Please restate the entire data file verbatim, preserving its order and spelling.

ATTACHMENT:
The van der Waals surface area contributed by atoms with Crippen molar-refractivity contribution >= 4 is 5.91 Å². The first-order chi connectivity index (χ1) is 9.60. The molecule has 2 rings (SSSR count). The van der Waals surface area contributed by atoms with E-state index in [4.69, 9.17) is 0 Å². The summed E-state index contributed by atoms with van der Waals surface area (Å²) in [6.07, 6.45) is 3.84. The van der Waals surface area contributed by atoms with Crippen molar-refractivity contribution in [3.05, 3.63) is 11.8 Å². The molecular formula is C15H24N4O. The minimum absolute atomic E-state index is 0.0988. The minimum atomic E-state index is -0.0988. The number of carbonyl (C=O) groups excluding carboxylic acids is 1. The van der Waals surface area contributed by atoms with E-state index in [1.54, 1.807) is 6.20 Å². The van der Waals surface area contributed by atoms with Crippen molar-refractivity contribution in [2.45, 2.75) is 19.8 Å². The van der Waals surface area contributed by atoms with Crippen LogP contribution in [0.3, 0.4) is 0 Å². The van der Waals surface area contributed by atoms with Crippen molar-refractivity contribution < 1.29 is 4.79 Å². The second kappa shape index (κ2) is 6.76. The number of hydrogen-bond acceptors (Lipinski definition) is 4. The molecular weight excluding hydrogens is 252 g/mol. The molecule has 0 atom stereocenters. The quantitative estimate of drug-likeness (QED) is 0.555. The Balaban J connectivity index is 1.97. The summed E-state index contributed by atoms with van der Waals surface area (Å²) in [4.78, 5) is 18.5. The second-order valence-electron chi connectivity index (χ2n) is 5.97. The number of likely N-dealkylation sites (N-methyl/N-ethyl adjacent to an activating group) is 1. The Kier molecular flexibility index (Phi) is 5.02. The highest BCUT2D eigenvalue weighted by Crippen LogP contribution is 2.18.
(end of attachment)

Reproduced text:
The van der Waals surface area contributed by atoms with Crippen molar-refractivity contribution >= 4 is 5.91 Å². The first-order chi connectivity index (χ1) is 9.60. The molecule has 2 rings (SSSR count). The van der Waals surface area contributed by atoms with E-state index in [4.69, 9.17) is 0 Å². The summed E-state index contributed by atoms with van der Waals surface area (Å²) in [6.07, 6.45) is 3.84. The van der Waals surface area contributed by atoms with Crippen molar-refractivity contribution in [3.05, 3.63) is 11.8 Å². The molecular formula is C15H24N4O. The minimum absolute atomic E-state index is 0.0988. The minimum atomic E-state index is -0.0988. The number of carbonyl (C=O) groups excluding carboxylic acids is 1. The van der Waals surface area contributed by atoms with E-state index in [1.54, 1.807) is 6.20 Å². The van der Waals surface area contributed by atoms with Crippen molar-refractivity contribution in [2.45, 2.75) is 19.8 Å². The van der Waals surface area contributed by atoms with Crippen LogP contribution in [0.3, 0.4) is 0 Å². The van der Waals surface area contributed by atoms with Crippen molar-refractivity contribution < 1.29 is 4.79 Å². The second kappa shape index (κ2) is 6.76. The number of hydrogen-bond acceptors (Lipinski definition) is 4. The molecular weight excluding hydrogens is 252 g/mol. The molecule has 0 atom stereocenters. The quantitative estimate of drug-likeness (QED) is 0.555. The Balaban J connectivity index is 1.97. The summed E-state index contributed by atoms with van der Waals surface area (Å²) in [4.78, 5) is 18.5. The second-order valence-electron chi connectivity index (χ2n) is 5.97. The number of likely N-dealkylation sites (N-methyl/N-ethyl adjacent to an activating group) is 1. The Kier molecular flexibility index (Phi) is 5.02. The highest BCUT2D eigenvalue weighted by Crippen LogP contribution is 2.18.